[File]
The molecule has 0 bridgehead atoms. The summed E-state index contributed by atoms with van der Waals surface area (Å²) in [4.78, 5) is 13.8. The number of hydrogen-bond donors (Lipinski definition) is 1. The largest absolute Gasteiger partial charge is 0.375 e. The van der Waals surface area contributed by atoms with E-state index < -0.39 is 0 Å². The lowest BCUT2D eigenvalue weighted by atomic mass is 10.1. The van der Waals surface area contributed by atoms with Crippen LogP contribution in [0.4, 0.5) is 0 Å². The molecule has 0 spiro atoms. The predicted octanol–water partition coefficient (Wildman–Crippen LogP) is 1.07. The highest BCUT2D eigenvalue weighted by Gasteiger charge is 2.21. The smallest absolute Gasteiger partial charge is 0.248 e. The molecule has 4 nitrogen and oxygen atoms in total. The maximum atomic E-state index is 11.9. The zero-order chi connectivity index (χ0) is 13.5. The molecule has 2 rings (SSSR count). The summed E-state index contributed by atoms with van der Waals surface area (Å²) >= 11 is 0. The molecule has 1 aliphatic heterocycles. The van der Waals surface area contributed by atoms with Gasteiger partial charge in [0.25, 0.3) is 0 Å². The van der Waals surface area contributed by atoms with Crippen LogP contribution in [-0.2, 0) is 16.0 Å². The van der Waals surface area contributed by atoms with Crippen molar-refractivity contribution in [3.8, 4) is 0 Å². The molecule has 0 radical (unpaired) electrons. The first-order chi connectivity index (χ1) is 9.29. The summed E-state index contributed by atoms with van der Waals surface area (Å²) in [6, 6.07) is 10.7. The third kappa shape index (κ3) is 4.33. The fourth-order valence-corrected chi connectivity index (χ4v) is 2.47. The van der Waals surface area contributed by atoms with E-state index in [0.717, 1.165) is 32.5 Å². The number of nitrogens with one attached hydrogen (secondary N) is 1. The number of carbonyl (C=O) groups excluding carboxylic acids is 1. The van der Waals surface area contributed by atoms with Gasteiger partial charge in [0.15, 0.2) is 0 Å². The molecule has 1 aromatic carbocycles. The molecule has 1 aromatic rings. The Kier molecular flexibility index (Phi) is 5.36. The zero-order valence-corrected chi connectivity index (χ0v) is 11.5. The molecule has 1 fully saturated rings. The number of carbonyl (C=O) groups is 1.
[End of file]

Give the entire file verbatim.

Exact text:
The molecule has 0 bridgehead atoms. The summed E-state index contributed by atoms with van der Waals surface area (Å²) in [4.78, 5) is 13.8. The number of hydrogen-bond donors (Lipinski definition) is 1. The largest absolute Gasteiger partial charge is 0.375 e. The van der Waals surface area contributed by atoms with E-state index < -0.39 is 0 Å². The lowest BCUT2D eigenvalue weighted by atomic mass is 10.1. The van der Waals surface area contributed by atoms with Crippen LogP contribution in [0.4, 0.5) is 0 Å². The molecule has 0 spiro atoms. The predicted octanol–water partition coefficient (Wildman–Crippen LogP) is 1.07. The highest BCUT2D eigenvalue weighted by Gasteiger charge is 2.21. The smallest absolute Gasteiger partial charge is 0.248 e. The molecule has 4 nitrogen and oxygen atoms in total. The maximum atomic E-state index is 11.9. The zero-order chi connectivity index (χ0) is 13.5. The molecule has 2 rings (SSSR count). The summed E-state index contributed by atoms with van der Waals surface area (Å²) >= 11 is 0. The molecule has 1 aliphatic heterocycles. The van der Waals surface area contributed by atoms with Gasteiger partial charge in [0.25, 0.3) is 0 Å². The van der Waals surface area contributed by atoms with Crippen LogP contribution in [-0.2, 0) is 16.0 Å². The van der Waals surface area contributed by atoms with Crippen molar-refractivity contribution in [3.8, 4) is 0 Å². The molecule has 0 radical (unpaired) electrons. The first-order chi connectivity index (χ1) is 9.29. The summed E-state index contributed by atoms with van der Waals surface area (Å²) in [6, 6.07) is 10.7. The third kappa shape index (κ3) is 4.33. The fourth-order valence-corrected chi connectivity index (χ4v) is 2.47. The van der Waals surface area contributed by atoms with E-state index in [0.717, 1.165) is 32.5 Å². The number of nitrogens with one attached hydrogen (secondary N) is 1. The number of carbonyl (C=O) groups excluding carboxylic acids is 1. The van der Waals surface area contributed by atoms with Gasteiger partial charge in [0.15, 0.2) is 0 Å². The molecule has 1 aromatic carbocycles. The molecule has 1 aromatic rings. The Kier molecular flexibility index (Phi) is 5.36. The zero-order valence-corrected chi connectivity index (χ0v) is 11.5. The molecule has 1 fully saturated rings. The number of carbonyl (C=O) groups is 1.